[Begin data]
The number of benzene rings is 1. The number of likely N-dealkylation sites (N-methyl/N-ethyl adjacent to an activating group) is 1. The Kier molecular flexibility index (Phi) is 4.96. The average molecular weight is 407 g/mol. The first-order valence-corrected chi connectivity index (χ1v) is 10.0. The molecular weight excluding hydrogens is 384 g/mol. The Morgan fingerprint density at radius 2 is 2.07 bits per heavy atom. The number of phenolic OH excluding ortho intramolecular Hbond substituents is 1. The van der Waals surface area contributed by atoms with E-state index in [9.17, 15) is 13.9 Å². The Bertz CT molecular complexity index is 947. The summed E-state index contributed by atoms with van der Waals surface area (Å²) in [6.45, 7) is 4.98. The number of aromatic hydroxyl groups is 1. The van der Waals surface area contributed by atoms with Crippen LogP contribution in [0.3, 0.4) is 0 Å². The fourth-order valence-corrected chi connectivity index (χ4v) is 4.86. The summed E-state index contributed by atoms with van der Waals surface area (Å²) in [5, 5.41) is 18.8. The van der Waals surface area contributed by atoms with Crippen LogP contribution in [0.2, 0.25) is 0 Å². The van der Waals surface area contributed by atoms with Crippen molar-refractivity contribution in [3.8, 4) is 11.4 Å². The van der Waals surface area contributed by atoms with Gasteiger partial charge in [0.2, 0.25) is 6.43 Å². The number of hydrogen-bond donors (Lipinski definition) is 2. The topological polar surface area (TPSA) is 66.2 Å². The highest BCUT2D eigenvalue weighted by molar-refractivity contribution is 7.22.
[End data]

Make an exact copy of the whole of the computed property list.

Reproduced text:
The number of benzene rings is 1. The number of likely N-dealkylation sites (N-methyl/N-ethyl adjacent to an activating group) is 1. The Kier molecular flexibility index (Phi) is 4.96. The average molecular weight is 407 g/mol. The first-order valence-corrected chi connectivity index (χ1v) is 10.0. The molecular weight excluding hydrogens is 384 g/mol. The Morgan fingerprint density at radius 2 is 2.07 bits per heavy atom. The number of phenolic OH excluding ortho intramolecular Hbond substituents is 1. The van der Waals surface area contributed by atoms with E-state index in [9.17, 15) is 13.9 Å². The Bertz CT molecular complexity index is 947. The summed E-state index contributed by atoms with van der Waals surface area (Å²) in [6.45, 7) is 4.98. The number of aromatic hydroxyl groups is 1. The van der Waals surface area contributed by atoms with Crippen LogP contribution in [0.3, 0.4) is 0 Å². The fourth-order valence-corrected chi connectivity index (χ4v) is 4.86. The summed E-state index contributed by atoms with van der Waals surface area (Å²) in [5, 5.41) is 18.8. The van der Waals surface area contributed by atoms with Crippen LogP contribution in [0.2, 0.25) is 0 Å². The van der Waals surface area contributed by atoms with Crippen molar-refractivity contribution in [3.8, 4) is 11.4 Å². The van der Waals surface area contributed by atoms with Gasteiger partial charge in [0.2, 0.25) is 6.43 Å². The number of hydrogen-bond donors (Lipinski definition) is 2. The topological polar surface area (TPSA) is 66.2 Å². The highest BCUT2D eigenvalue weighted by molar-refractivity contribution is 7.22.